Validation of the response function of the WENDI-2 detector with high-energy quasi-monoenergetic neutron beams for proton therapy centers

May 18, 2016, 2:45 PM
8h 15m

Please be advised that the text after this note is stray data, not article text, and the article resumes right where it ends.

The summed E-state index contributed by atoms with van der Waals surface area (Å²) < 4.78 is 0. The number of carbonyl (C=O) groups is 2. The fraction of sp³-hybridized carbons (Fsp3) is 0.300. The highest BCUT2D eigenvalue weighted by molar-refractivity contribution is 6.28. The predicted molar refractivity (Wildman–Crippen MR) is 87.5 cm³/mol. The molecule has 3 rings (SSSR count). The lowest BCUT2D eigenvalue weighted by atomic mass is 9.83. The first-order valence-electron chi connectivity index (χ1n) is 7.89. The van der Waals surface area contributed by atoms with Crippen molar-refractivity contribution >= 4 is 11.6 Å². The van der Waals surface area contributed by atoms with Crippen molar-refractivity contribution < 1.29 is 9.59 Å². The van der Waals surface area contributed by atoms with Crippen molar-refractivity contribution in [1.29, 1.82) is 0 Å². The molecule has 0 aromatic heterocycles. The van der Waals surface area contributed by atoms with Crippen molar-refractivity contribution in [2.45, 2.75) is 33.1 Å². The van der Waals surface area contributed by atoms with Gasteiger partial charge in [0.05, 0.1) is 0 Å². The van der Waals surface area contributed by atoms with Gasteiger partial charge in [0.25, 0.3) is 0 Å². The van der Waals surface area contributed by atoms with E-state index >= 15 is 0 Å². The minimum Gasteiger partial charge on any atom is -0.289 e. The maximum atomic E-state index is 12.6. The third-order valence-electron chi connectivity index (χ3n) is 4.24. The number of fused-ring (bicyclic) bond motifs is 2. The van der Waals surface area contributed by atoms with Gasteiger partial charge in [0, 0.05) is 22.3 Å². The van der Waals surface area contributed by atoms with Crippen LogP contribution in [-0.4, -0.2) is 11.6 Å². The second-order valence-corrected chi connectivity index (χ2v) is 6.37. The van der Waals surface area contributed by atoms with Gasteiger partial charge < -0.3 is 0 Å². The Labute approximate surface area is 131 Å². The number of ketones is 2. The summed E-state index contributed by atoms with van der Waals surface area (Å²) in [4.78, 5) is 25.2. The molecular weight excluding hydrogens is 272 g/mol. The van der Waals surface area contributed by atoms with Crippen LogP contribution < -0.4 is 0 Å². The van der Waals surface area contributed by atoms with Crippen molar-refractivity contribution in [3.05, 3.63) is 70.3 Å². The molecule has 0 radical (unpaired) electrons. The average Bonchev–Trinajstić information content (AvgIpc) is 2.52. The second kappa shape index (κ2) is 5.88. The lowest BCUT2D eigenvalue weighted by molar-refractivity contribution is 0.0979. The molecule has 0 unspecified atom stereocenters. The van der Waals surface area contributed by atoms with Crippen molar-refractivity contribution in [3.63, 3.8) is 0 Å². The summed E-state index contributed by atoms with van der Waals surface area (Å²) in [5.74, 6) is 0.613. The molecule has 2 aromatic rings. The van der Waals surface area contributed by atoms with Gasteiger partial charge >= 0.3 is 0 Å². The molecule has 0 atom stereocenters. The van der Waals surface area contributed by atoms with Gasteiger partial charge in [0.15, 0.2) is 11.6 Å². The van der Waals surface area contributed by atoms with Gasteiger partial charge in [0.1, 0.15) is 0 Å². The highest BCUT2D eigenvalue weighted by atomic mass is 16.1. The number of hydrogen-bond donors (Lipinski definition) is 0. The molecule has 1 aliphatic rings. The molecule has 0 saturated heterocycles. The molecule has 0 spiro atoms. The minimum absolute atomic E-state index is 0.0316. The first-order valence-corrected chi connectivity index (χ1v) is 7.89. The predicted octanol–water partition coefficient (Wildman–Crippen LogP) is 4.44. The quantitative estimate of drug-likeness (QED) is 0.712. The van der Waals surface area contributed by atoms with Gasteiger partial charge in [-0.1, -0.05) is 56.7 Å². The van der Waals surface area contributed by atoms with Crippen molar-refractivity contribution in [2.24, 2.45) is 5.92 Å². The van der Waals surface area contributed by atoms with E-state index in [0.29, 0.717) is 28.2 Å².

In proton therapy, proton beams with energies up to typically 230 MeV are used to treat cancerous tumours very efficiently while sparing surrounding healthy tissues as much as possible. Due to nuclear interactions of the proton beams with matter, mainly inside the cyclotron, the beam line, the treatment nozzle and the patient, secondary neutrons with energies up to 230 MeV are unfortunately produced, as well as photons up to ~10 MeV. In shielding studies for proton therapy facilities, the neutron total ambient dose equivalent H(10) component is often evaluated using the Monte Carlo codes MCNPX or FLUKA. Recent benchmark simulations performed with GEANT4 have shown that this code would also be a suitable tool for the shielding studies of proton therapy centres. The experimental validation of such shielding studies requires the use of a detector with a good sensitivity for neutrons ranging from thermal energies up to 230 MeV, such as for example the extended-range neutron rem meter WENDI-2, developed in the 1990s by R.H. Olsher and nowadays commercialized by Thermo Scientific. Although the response function of the WENDI-2 detector is not ideal, it is rather well-balanced with respect to the ICRP74 fluence-to-H(10) conversion function. However to have an accurate H*(10) measurement, the WENDI-2 detector response function needs to be validated with quasi-monoenergetic neutron beams at high energies. This paper presents the measurements performed with a WENDI-2 detector in high-energy quasi-monoenergetic neutron beams at the Theodor Svedberg Laboratory (Uppsala, Sweden). The results are compared to similar measurements of Olsher et al. as well as to MCNPX and GEANT4 simulations.

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